CoolJugator: The Smart Conjugator in French
This is a very simple French verb conjugator. There are many French conjugators online, but, with this one, our goal is to make French conjugation easy, smart and straightforward.
You can input verbs into the CoolJugator bar above in any form, tense or mood in both French and English. The French CoolJugator can currently conjugate around 30627 verbs. We suggest you try it out.
You can also click here to browse the list of French verbs that we can conjugate.
Common French verbs
If you run out of ideas, some common French verbs:
The French language
French is a language which evolved primarily out of Gallo-Romance dialects spoken in the northern parts of France. Essentially, the language began as a result of Celtic tribes in those periods attempting to learn and adopt Latin (or, more accurately, dialects of Latin currently spoken by the people). It is said that the influence of the Gaulish language on French is multifold: the liaision (the fact that French carries consonants onto the word that starts with a vowel, thus pronouncing 'elle peut aller' (she can go) as 'elle peu tavoir' instead), vowel pronunciation and non-pronunciation of silent syllables. Words of Gaulish origin have also been retained, such as 'alouette' ('lark'). Then the Germanic-tribe invasion happened, with Germanic groups such as Franks or Alemanni coming to France, and reframing the history of French as an attempt by Germans to speak local dialect of Latin (which already had Celtic Gaulish influences by then). The local French and the dialects of the Germanic tribes, most importantly, of Franks, were spoken together for some 500 years, until eventually the Germanic adopted the Old French, which is by then already heavily influenced by the Germanic language Frankish and other languages. Interestingly, the name of the country and language itself, France and français, come from Frankish Frankon(n) and frankisc, which were filtered through Old French. Throughout this entire period, French has undergone multiple influences from other surrounding languages. For example, allegedly, Germanic languages also influenced the reintroduction of a vigesimal system of counting by increments of twenty (for example, 'soixante-dix' meaning 'seventy' lit. 'sixty-ten'; quatre-vingts meaning '80', lit. 'four-twenties', etc).
Through processees mostly related to colonisation, French was spread to other places in the world, and it remained in some of them even after process of decolonisation took place, such as the DRC Congo (the most populous country in the world where French is an official language), Senegal, Madagascar, Ivory Coast, Burkina Faso, Canada (predominantly in Quebec), Rwanda, Burundi, Comoros, Vanuatu and others. French is also in possession of certain dependent overseas territories, such as the French Polynesia, French Guiana and others. French is also spoken in France.
French is written in the Latin alphabet, and it has only a few of its own diacritic marks, such as â or é, its own distinct letter ç. French is still primarily still classified as a Romance language, and it shares multiple features with other Romance languages, such as Catalan, Italian or Spanish.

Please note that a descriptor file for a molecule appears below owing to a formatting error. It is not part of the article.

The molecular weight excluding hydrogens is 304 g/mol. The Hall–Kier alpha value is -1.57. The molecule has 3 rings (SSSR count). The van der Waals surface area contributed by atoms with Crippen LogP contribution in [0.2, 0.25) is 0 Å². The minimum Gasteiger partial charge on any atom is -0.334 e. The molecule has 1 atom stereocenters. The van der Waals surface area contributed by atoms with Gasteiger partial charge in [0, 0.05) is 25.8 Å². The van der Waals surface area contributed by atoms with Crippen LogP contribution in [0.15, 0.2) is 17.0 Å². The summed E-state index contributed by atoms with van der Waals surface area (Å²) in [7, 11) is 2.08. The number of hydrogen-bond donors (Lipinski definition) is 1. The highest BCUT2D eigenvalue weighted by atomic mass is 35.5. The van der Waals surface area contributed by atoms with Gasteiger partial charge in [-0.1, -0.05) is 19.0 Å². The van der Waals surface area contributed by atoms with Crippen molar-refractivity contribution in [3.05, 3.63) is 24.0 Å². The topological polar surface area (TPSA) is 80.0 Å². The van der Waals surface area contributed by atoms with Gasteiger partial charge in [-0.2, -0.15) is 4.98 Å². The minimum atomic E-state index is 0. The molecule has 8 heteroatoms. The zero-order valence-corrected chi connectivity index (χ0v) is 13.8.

About French conjugation
French conjugation is a procedure in which French verbs are changed to match with various other features of the phrase and its context. In French, you usually have to have a couple of basic forms of the verb to work out its other forms.
In French, the basic forms are:
- the infinitive - être, parler, etc.
- past - il était, elle parlait
- present indicative - elle é, il parle
In French, you can conjugate verbs by these major factors:
- person - (the verb changes depending on the person it is referring to, e.g. 'je fais' - 'I do', or 'il/elle fait' - 'he/she does')
- number - (are we talking about a single person like in 'ele/elle fait' - 'he/she does', or many: 'ils/elles font' - 'they do')
- mood (which indicates the attitude, and is distinguished as indicative, conditional or imperative, e.g. 'haces' - 'you do', 'harías' - 'you would do' and 'haz' - 'do!').
- voice - active and passive: the difference between 'something is telling' and 'something is being told'
- aspect - progressive, perfective,imperfective, which connect the verb to the flow of time, that is, they indicate whether an action is occuring at the time, used to occur frequently, or occurred generally
- tense - French has an intense tense system, having present, preterite (past), imperfect (similar to past frequentative in other languages), pluperfect (a verb tense which is used to refer to something that occurred earlier than the time being considered, when the time being considered is in the past), future
In the French CoolJugator, as usually in CoolJugators, we try to provide you as much information about the verb as possible, although we also try to focus on the most important aspects of French conjugation. We hope that this conjugation information, next to the abundant examples we provide, will help you become a better French speaker, or just learn more about the language, or both.